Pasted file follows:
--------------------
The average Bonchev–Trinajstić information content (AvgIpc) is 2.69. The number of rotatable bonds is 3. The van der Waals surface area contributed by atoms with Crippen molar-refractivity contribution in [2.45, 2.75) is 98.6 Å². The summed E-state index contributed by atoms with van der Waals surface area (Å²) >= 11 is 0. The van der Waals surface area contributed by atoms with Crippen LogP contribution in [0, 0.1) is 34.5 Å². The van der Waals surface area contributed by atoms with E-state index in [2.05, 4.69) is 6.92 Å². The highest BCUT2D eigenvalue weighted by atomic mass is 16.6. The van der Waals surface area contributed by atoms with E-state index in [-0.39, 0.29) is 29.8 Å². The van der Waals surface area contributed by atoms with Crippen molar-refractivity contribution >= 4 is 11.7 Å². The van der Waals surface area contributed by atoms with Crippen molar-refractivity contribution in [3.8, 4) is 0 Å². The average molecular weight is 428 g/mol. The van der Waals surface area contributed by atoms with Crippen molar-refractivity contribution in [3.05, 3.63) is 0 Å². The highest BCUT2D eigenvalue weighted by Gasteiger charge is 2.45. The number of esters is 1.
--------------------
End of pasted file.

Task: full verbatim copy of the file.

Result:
The average Bonchev–Trinajstić information content (AvgIpc) is 2.69. The number of rotatable bonds is 3. The van der Waals surface area contributed by atoms with Crippen molar-refractivity contribution in [2.45, 2.75) is 98.6 Å². The summed E-state index contributed by atoms with van der Waals surface area (Å²) >= 11 is 0. The van der Waals surface area contributed by atoms with Crippen LogP contribution in [0, 0.1) is 34.5 Å². The van der Waals surface area contributed by atoms with E-state index in [2.05, 4.69) is 6.92 Å². The highest BCUT2D eigenvalue weighted by atomic mass is 16.6. The van der Waals surface area contributed by atoms with E-state index in [-0.39, 0.29) is 29.8 Å². The van der Waals surface area contributed by atoms with Crippen molar-refractivity contribution >= 4 is 11.7 Å². The van der Waals surface area contributed by atoms with Crippen molar-refractivity contribution in [3.8, 4) is 0 Å². The average molecular weight is 428 g/mol. The van der Waals surface area contributed by atoms with Crippen molar-refractivity contribution in [3.05, 3.63) is 0 Å². The highest BCUT2D eigenvalue weighted by Gasteiger charge is 2.45. The number of esters is 1.